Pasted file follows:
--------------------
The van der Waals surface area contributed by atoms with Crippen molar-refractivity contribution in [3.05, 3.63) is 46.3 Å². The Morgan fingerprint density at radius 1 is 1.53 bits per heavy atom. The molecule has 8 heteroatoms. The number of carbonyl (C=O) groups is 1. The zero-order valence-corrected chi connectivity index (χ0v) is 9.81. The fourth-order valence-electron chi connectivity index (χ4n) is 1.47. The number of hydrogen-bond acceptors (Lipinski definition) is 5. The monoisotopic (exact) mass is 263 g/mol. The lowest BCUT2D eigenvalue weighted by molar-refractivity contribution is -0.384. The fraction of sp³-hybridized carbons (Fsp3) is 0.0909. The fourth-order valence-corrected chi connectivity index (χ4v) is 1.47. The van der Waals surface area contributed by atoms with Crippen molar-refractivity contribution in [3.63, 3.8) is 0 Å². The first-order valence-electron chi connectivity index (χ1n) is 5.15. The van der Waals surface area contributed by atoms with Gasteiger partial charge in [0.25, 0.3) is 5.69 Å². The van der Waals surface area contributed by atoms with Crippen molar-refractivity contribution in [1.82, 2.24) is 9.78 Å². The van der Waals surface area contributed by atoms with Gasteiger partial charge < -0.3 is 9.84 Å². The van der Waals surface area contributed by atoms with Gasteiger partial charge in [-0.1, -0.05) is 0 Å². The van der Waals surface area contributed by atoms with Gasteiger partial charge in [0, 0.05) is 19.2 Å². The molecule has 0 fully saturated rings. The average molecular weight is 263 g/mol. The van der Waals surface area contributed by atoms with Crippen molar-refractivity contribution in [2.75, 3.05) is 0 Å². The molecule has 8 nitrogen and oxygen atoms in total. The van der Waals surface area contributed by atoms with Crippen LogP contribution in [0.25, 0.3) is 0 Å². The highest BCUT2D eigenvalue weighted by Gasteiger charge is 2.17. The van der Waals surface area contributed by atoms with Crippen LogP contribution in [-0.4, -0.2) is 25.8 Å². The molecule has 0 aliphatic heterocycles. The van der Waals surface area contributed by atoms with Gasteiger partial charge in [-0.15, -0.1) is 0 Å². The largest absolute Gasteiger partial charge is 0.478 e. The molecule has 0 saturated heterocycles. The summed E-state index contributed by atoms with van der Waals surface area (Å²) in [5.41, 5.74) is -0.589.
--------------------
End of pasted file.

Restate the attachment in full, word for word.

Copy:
The van der Waals surface area contributed by atoms with Crippen molar-refractivity contribution in [3.05, 3.63) is 46.3 Å². The Morgan fingerprint density at radius 1 is 1.53 bits per heavy atom. The molecule has 8 heteroatoms. The number of carbonyl (C=O) groups is 1. The zero-order valence-corrected chi connectivity index (χ0v) is 9.81. The fourth-order valence-electron chi connectivity index (χ4n) is 1.47. The number of hydrogen-bond acceptors (Lipinski definition) is 5. The monoisotopic (exact) mass is 263 g/mol. The lowest BCUT2D eigenvalue weighted by molar-refractivity contribution is -0.384. The fraction of sp³-hybridized carbons (Fsp3) is 0.0909. The fourth-order valence-corrected chi connectivity index (χ4v) is 1.47. The van der Waals surface area contributed by atoms with Crippen molar-refractivity contribution in [3.63, 3.8) is 0 Å². The first-order valence-electron chi connectivity index (χ1n) is 5.15. The van der Waals surface area contributed by atoms with Gasteiger partial charge in [0.25, 0.3) is 5.69 Å². The van der Waals surface area contributed by atoms with Crippen molar-refractivity contribution in [1.82, 2.24) is 9.78 Å². The van der Waals surface area contributed by atoms with Gasteiger partial charge < -0.3 is 9.84 Å². The van der Waals surface area contributed by atoms with Gasteiger partial charge in [-0.1, -0.05) is 0 Å². The van der Waals surface area contributed by atoms with Gasteiger partial charge in [0, 0.05) is 19.2 Å². The molecule has 0 fully saturated rings. The average molecular weight is 263 g/mol. The van der Waals surface area contributed by atoms with Crippen molar-refractivity contribution in [2.75, 3.05) is 0 Å². The molecule has 8 nitrogen and oxygen atoms in total. The van der Waals surface area contributed by atoms with Crippen LogP contribution in [0.25, 0.3) is 0 Å². The highest BCUT2D eigenvalue weighted by Gasteiger charge is 2.17. The van der Waals surface area contributed by atoms with Crippen LogP contribution in [-0.4, -0.2) is 25.8 Å². The molecule has 0 aliphatic heterocycles. The van der Waals surface area contributed by atoms with Gasteiger partial charge in [-0.15, -0.1) is 0 Å². The largest absolute Gasteiger partial charge is 0.478 e. The molecule has 0 saturated heterocycles. The summed E-state index contributed by atoms with van der Waals surface area (Å²) in [5.41, 5.74) is -0.589.